As most public relations professionals know, there have been incredible changes with media in just the past few years forcing even the most experienced marketing experts to learn a new normal in pitching and securing stories.
Traditional news sources have increased competition and recognize that any social media post can become viral becoming “news” in just minutes, more often beating even a journalist with 30+ years to a story. We no longer need to wait until the 5 o’clock newscast or read the morning paper to get our news; it’s at our fingertips 24/7.
But the changes are deeper than what we can see externally, and those of us who work in media relations every day should be aware of how changes affect the journalists and their news sources.
Recently, MuckRack released its State of Journalism 2022 report which shared some of these profound changes that public relations professionals should be aware of and can share with their C-suite when asked why the organization is not gaining as much visibility as it did in the past. Following we’ve shared some of MuckRack’s findings as well as our insight of how to work through – and with – these challenges to better engage with media for your organization.
Journalists now cover an average of four beats, up from three just last year.
This means there’s very few “specialists” on topics/areas and they each have less time to understand/cover a topic. Be sure to provide additional insight/background to help them do their job. You still need to be authentic in your approach, journalists have a “spin-meter” (you can replace that word with a deluge of others, but since this is a family friendly blog, we’ll settle for that one) and will see your less-than-honest pitch a mile away. And if they do, good luck getting any response from them in the future.
Journalists are spending more time on Twitter, LinkedIn, and YouTube than ever before.
We work with and encourage clients to leverage these tools even more to reach reporters, including following and engaging with the reporters themselves on each platform before you ever make a pitch. The social media efforts provide you an opportunity to get to know each reporter better and their interests and perspectives.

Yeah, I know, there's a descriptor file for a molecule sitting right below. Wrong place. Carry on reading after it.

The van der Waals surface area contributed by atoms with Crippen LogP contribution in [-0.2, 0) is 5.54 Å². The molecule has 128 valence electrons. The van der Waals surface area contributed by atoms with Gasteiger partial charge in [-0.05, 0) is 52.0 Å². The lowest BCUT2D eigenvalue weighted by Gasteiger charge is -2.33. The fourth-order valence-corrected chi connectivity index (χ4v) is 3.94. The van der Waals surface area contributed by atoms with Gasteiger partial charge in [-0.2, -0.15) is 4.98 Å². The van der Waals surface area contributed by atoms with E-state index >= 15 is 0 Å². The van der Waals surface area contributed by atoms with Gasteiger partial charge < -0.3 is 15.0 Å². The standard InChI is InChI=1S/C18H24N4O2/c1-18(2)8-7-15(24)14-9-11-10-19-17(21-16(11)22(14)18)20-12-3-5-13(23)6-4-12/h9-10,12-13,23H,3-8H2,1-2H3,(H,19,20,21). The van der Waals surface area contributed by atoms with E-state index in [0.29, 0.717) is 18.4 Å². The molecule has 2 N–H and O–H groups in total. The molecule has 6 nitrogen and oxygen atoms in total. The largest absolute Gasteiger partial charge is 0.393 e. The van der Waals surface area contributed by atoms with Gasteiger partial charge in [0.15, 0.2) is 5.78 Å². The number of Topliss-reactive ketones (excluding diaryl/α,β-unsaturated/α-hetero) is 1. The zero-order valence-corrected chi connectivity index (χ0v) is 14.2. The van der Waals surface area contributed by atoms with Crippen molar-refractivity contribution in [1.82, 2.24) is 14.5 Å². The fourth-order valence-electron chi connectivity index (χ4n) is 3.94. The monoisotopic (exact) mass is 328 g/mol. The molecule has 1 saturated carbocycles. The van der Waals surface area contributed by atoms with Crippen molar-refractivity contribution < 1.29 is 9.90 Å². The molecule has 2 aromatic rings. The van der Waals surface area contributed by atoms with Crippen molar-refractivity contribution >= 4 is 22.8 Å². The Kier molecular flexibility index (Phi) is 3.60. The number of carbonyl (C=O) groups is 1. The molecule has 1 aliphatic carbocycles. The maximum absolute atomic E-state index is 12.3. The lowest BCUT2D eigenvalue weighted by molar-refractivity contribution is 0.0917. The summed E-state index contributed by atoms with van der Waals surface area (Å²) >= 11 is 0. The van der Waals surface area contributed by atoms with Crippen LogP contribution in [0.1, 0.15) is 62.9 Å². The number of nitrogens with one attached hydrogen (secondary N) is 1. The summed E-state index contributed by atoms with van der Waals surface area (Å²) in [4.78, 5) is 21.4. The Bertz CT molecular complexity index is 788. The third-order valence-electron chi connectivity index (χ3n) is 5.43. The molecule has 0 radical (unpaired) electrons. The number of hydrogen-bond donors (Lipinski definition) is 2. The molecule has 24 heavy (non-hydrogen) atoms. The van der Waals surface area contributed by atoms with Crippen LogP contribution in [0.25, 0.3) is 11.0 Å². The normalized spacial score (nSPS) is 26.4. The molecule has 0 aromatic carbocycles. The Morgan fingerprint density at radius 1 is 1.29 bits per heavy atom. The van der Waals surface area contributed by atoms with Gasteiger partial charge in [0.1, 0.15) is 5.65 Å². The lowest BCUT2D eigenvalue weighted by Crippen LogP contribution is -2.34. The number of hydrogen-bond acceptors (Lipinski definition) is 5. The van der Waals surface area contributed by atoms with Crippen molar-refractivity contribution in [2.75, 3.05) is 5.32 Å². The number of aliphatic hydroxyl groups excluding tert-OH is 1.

Journalists are consulting a company’s social media pages now when preparing a story.
In the past, a company’s information was posted only (if at all) on its website. Today, each organization should consider your social media channels as another source to share your news – from new employees to new products/services to customer testimonials and beyond. Ensuring a depth of topical and newsworthy information shared on the social platforms is key.
Online newspapers and Twitter are where reporters are tuning in for news.
News never stops, and we’re always looking for potential connections. In today’s fast-paced world, we can’t wait for the national evening news or the hard copy version of the daily newspaper. Identify trends and opportunities as they build across a network of formal and informal information channels.
More journalists are tracking where their articles are being shared online.
Make the reporter the “hero” by highlighting the articles on the client’s social pages and tagging the outlet and reporter.
At Chartwell, we try to ensure we are covering all the bases as it relates to proactively pitching/securing stories. We remain avid on how on to best work with media for the most impactful outcomes for our clients. If you are seeking additional coverage for your organization or more insight on how to better work with media, call upon Chartwell to assist.